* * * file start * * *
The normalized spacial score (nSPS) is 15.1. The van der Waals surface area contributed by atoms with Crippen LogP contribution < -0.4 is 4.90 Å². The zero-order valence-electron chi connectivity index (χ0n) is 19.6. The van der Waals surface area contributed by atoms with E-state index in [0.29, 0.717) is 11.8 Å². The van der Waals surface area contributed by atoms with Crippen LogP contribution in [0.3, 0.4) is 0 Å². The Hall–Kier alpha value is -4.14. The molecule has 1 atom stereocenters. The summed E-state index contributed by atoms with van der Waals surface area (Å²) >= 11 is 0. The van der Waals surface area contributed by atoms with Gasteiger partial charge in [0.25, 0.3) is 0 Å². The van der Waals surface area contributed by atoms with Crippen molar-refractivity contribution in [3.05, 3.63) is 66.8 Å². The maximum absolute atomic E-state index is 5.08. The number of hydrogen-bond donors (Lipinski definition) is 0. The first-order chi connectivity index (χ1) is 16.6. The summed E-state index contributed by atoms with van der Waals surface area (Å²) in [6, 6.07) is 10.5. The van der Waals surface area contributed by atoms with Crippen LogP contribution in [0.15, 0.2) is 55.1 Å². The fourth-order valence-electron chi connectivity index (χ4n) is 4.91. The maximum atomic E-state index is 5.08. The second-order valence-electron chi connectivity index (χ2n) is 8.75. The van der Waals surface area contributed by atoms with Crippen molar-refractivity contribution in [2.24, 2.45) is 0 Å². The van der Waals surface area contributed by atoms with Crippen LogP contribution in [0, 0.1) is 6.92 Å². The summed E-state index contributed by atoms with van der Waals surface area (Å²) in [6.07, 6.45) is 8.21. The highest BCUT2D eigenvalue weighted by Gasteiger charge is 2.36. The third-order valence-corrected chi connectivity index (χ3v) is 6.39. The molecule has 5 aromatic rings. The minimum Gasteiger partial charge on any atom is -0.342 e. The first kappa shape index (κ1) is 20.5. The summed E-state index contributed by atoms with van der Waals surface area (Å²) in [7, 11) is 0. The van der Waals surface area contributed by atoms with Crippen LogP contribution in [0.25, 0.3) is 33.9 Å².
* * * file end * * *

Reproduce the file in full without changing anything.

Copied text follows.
The normalized spacial score (nSPS) is 15.1. The van der Waals surface area contributed by atoms with Crippen LogP contribution < -0.4 is 4.90 Å². The zero-order valence-electron chi connectivity index (χ0n) is 19.6. The van der Waals surface area contributed by atoms with E-state index in [0.29, 0.717) is 11.8 Å². The van der Waals surface area contributed by atoms with Crippen LogP contribution in [0.3, 0.4) is 0 Å². The Hall–Kier alpha value is -4.14. The molecule has 1 atom stereocenters. The summed E-state index contributed by atoms with van der Waals surface area (Å²) >= 11 is 0. The van der Waals surface area contributed by atoms with Gasteiger partial charge in [0.25, 0.3) is 0 Å². The van der Waals surface area contributed by atoms with Crippen molar-refractivity contribution in [3.05, 3.63) is 66.8 Å². The maximum absolute atomic E-state index is 5.08. The number of hydrogen-bond donors (Lipinski definition) is 0. The first-order chi connectivity index (χ1) is 16.6. The summed E-state index contributed by atoms with van der Waals surface area (Å²) in [6, 6.07) is 10.5. The van der Waals surface area contributed by atoms with Crippen LogP contribution in [0.15, 0.2) is 55.1 Å². The fourth-order valence-electron chi connectivity index (χ4n) is 4.91. The maximum atomic E-state index is 5.08. The second-order valence-electron chi connectivity index (χ2n) is 8.75. The van der Waals surface area contributed by atoms with Crippen molar-refractivity contribution in [2.24, 2.45) is 0 Å². The van der Waals surface area contributed by atoms with Crippen LogP contribution in [0, 0.1) is 6.92 Å². The summed E-state index contributed by atoms with van der Waals surface area (Å²) in [6.07, 6.45) is 8.21. The highest BCUT2D eigenvalue weighted by Gasteiger charge is 2.36. The third-order valence-corrected chi connectivity index (χ3v) is 6.39. The molecule has 5 aromatic rings. The minimum Gasteiger partial charge on any atom is -0.342 e. The first kappa shape index (κ1) is 20.5. The summed E-state index contributed by atoms with van der Waals surface area (Å²) in [7, 11) is 0. The van der Waals surface area contributed by atoms with Crippen LogP contribution in [0.25, 0.3) is 33.9 Å².